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Regional Branches


Greetings from Minnesota!

We are a vibrant new branch of ISPS-US which started early in 2023 after Sasha, Pat, and Kathleen (pictured) met at the national ISPS-US conference in Sacramento.  Our branch is a small but growing group of individuals with a variety of backgrounds who come together to discuss and promote our shared passion for equitable, just, dignified, and culturally-informed care for persons who experience extreme states.  The group includes individuals with lived experience, family and friends of such persons, and those who work professionally in a variety of roles within the mental health system.  No matter how or why you came to ISPS, you will find like-minded people to connect with in our branch. 

We always welcome prospective branch members.  If you would like more information about the branch or are interested in attending one of our monthly meetings, please email branch leader Kathleen Herling, MS, at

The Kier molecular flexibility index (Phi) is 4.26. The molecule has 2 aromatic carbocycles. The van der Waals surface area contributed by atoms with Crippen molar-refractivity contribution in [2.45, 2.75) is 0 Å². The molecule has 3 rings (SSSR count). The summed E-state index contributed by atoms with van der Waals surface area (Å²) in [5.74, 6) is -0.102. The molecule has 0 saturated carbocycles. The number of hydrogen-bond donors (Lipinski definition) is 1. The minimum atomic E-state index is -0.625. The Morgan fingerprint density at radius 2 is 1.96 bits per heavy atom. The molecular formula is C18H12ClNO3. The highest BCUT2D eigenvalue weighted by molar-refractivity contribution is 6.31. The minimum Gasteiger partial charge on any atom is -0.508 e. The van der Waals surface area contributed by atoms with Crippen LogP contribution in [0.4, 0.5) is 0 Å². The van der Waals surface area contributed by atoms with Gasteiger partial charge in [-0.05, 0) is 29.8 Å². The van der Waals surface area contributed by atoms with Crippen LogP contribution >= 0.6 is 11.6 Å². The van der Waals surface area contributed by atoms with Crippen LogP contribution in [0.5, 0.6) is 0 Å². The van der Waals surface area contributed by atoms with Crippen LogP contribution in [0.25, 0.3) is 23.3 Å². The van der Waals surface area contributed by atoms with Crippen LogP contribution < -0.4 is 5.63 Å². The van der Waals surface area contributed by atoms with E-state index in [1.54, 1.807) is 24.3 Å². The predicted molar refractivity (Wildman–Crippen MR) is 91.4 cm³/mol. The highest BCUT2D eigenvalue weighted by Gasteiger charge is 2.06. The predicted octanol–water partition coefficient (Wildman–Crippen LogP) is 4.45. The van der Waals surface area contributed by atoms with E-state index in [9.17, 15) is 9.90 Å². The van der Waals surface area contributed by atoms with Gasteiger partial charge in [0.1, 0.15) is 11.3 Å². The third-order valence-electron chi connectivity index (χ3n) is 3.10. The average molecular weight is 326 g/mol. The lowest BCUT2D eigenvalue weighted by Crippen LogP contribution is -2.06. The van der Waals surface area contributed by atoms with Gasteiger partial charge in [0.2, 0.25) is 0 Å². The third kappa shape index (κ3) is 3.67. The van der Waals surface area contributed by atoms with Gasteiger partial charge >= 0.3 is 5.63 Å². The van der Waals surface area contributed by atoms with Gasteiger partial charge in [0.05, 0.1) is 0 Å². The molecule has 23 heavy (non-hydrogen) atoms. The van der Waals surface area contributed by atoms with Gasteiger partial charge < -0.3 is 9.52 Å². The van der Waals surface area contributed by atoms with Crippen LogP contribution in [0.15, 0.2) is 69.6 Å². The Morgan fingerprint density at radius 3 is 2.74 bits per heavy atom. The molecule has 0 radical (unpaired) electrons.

Recommended Podcast Episode: This Jungian Life–The Schizophrenia Complex

Black and white image of a microphone with a pop filter

The human experience commonly labeled “schizophrenia” impacts all members of society in one way or another.  Some experience it directly.  Others witness loved ones or neighbors experiencing it.  Most observe examples of it at one time or another in shared public spaces such as at bus stops and libraries.  No matter the degree of contact we have with it, this state of being challenges us all as individuals and as a collective society.  Is there a way we can approach this human condition with sincere compassion and respectful curiosity?  Can we challenge ourselves to see first and foremost the human being having the experience and only then the behavioral expressions of the experience?

This podcast episode features an author who discusses her book The Schizophrenia Complex: How Do We Love Those in Chaos? in which she explores the often aversive relationship we have towards this state of being.  She speaks from her perspective as both a clinical mental health provider as well as a mother of a child who experienced a “psychotic break.”  Additionally, the program hosts provide an overview of the Jungian conceptualization of this diagnosis, a framework in which it is viewed primarily as an encounter with unconscious material rather than a neurochemical malfunction.

The podcast can be accessed for free in multiple places, including: